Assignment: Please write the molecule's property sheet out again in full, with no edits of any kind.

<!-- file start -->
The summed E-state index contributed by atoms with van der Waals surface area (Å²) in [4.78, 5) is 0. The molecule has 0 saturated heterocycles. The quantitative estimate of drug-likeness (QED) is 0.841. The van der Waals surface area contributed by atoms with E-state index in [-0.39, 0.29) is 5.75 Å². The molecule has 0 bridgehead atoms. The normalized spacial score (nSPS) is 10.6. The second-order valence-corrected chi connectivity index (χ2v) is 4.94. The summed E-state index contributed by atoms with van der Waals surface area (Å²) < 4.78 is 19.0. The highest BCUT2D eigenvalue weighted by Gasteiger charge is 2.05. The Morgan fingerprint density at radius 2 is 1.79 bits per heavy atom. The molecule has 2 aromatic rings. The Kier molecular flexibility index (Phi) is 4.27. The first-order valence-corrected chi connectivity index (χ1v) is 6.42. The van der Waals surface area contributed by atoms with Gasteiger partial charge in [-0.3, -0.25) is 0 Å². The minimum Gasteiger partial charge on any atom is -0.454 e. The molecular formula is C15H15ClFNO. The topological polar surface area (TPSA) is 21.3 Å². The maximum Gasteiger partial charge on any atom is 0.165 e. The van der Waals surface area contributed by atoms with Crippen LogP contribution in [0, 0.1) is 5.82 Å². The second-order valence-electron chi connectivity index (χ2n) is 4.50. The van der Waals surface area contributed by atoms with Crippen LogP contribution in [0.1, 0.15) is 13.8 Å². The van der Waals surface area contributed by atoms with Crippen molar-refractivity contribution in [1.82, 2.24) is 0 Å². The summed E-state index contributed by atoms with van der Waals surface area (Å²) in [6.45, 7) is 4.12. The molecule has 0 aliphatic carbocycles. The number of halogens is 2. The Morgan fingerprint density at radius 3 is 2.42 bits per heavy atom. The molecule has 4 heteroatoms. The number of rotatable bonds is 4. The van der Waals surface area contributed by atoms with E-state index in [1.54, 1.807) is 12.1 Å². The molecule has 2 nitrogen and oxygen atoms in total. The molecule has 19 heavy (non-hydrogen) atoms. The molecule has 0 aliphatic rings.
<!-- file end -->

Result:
The summed E-state index contributed by atoms with van der Waals surface area (Å²) in [4.78, 5) is 0. The molecule has 0 saturated heterocycles. The quantitative estimate of drug-likeness (QED) is 0.841. The van der Waals surface area contributed by atoms with E-state index in [-0.39, 0.29) is 5.75 Å². The molecule has 0 bridgehead atoms. The normalized spacial score (nSPS) is 10.6. The second-order valence-corrected chi connectivity index (χ2v) is 4.94. The summed E-state index contributed by atoms with van der Waals surface area (Å²) < 4.78 is 19.0. The highest BCUT2D eigenvalue weighted by Gasteiger charge is 2.05. The Morgan fingerprint density at radius 2 is 1.79 bits per heavy atom. The molecule has 2 aromatic rings. The Kier molecular flexibility index (Phi) is 4.27. The first-order valence-corrected chi connectivity index (χ1v) is 6.42. The van der Waals surface area contributed by atoms with Gasteiger partial charge in [-0.3, -0.25) is 0 Å². The minimum Gasteiger partial charge on any atom is -0.454 e. The molecular formula is C15H15ClFNO. The topological polar surface area (TPSA) is 21.3 Å². The maximum Gasteiger partial charge on any atom is 0.165 e. The van der Waals surface area contributed by atoms with Crippen LogP contribution in [0, 0.1) is 5.82 Å². The second-order valence-electron chi connectivity index (χ2n) is 4.50. The van der Waals surface area contributed by atoms with Crippen LogP contribution in [0.1, 0.15) is 13.8 Å². The van der Waals surface area contributed by atoms with Crippen molar-refractivity contribution in [1.82, 2.24) is 0 Å². The summed E-state index contributed by atoms with van der Waals surface area (Å²) in [6.45, 7) is 4.12. The molecule has 0 aliphatic carbocycles. The number of halogens is 2. The Morgan fingerprint density at radius 3 is 2.42 bits per heavy atom. The molecule has 4 heteroatoms. The number of rotatable bonds is 4. The van der Waals surface area contributed by atoms with E-state index in [1.54, 1.807) is 12.1 Å². The molecule has 2 nitrogen and oxygen atoms in total. The molecule has 19 heavy (non-hydrogen) atoms. The molecule has 0 aliphatic rings.